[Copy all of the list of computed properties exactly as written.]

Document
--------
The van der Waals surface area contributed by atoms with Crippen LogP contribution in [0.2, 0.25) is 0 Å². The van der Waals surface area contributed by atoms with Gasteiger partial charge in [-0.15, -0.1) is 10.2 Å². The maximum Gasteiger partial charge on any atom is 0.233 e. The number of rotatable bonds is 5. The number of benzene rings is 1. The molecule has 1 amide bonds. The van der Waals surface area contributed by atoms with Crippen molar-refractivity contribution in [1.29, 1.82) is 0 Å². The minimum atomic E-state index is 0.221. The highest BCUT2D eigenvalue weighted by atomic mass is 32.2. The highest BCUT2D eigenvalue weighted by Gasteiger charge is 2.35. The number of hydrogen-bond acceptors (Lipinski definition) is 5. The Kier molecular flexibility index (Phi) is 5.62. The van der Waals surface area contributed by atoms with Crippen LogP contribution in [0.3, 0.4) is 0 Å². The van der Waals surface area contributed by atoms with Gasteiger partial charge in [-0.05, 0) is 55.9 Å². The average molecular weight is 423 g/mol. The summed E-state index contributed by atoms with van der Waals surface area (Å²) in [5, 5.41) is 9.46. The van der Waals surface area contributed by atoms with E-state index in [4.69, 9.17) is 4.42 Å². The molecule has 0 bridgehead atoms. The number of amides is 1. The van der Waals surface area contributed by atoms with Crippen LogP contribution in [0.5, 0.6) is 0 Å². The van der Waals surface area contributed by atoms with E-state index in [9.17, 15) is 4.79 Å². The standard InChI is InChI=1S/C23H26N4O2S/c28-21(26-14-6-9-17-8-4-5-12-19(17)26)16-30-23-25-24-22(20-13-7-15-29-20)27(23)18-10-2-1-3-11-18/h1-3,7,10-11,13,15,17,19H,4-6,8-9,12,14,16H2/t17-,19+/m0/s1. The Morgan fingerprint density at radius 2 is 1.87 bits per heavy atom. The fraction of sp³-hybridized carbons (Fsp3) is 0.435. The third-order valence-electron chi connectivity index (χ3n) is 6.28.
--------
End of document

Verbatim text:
The van der Waals surface area contributed by atoms with Crippen LogP contribution in [0.2, 0.25) is 0 Å². The van der Waals surface area contributed by atoms with Gasteiger partial charge in [-0.15, -0.1) is 10.2 Å². The maximum Gasteiger partial charge on any atom is 0.233 e. The number of rotatable bonds is 5. The number of benzene rings is 1. The molecule has 1 amide bonds. The van der Waals surface area contributed by atoms with Crippen molar-refractivity contribution in [1.29, 1.82) is 0 Å². The minimum atomic E-state index is 0.221. The highest BCUT2D eigenvalue weighted by atomic mass is 32.2. The highest BCUT2D eigenvalue weighted by Gasteiger charge is 2.35. The number of hydrogen-bond acceptors (Lipinski definition) is 5. The Kier molecular flexibility index (Phi) is 5.62. The van der Waals surface area contributed by atoms with Crippen LogP contribution in [0.3, 0.4) is 0 Å². The van der Waals surface area contributed by atoms with Gasteiger partial charge in [-0.05, 0) is 55.9 Å². The average molecular weight is 423 g/mol. The summed E-state index contributed by atoms with van der Waals surface area (Å²) in [5, 5.41) is 9.46. The van der Waals surface area contributed by atoms with E-state index in [4.69, 9.17) is 4.42 Å². The molecule has 0 bridgehead atoms. The number of amides is 1. The van der Waals surface area contributed by atoms with Crippen LogP contribution in [0.5, 0.6) is 0 Å². The van der Waals surface area contributed by atoms with E-state index in [9.17, 15) is 4.79 Å². The standard InChI is InChI=1S/C23H26N4O2S/c28-21(26-14-6-9-17-8-4-5-12-19(17)26)16-30-23-25-24-22(20-13-7-15-29-20)27(23)18-10-2-1-3-11-18/h1-3,7,10-11,13,15,17,19H,4-6,8-9,12,14,16H2/t17-,19+/m0/s1. The Morgan fingerprint density at radius 2 is 1.87 bits per heavy atom. The fraction of sp³-hybridized carbons (Fsp3) is 0.435. The third-order valence-electron chi connectivity index (χ3n) is 6.28.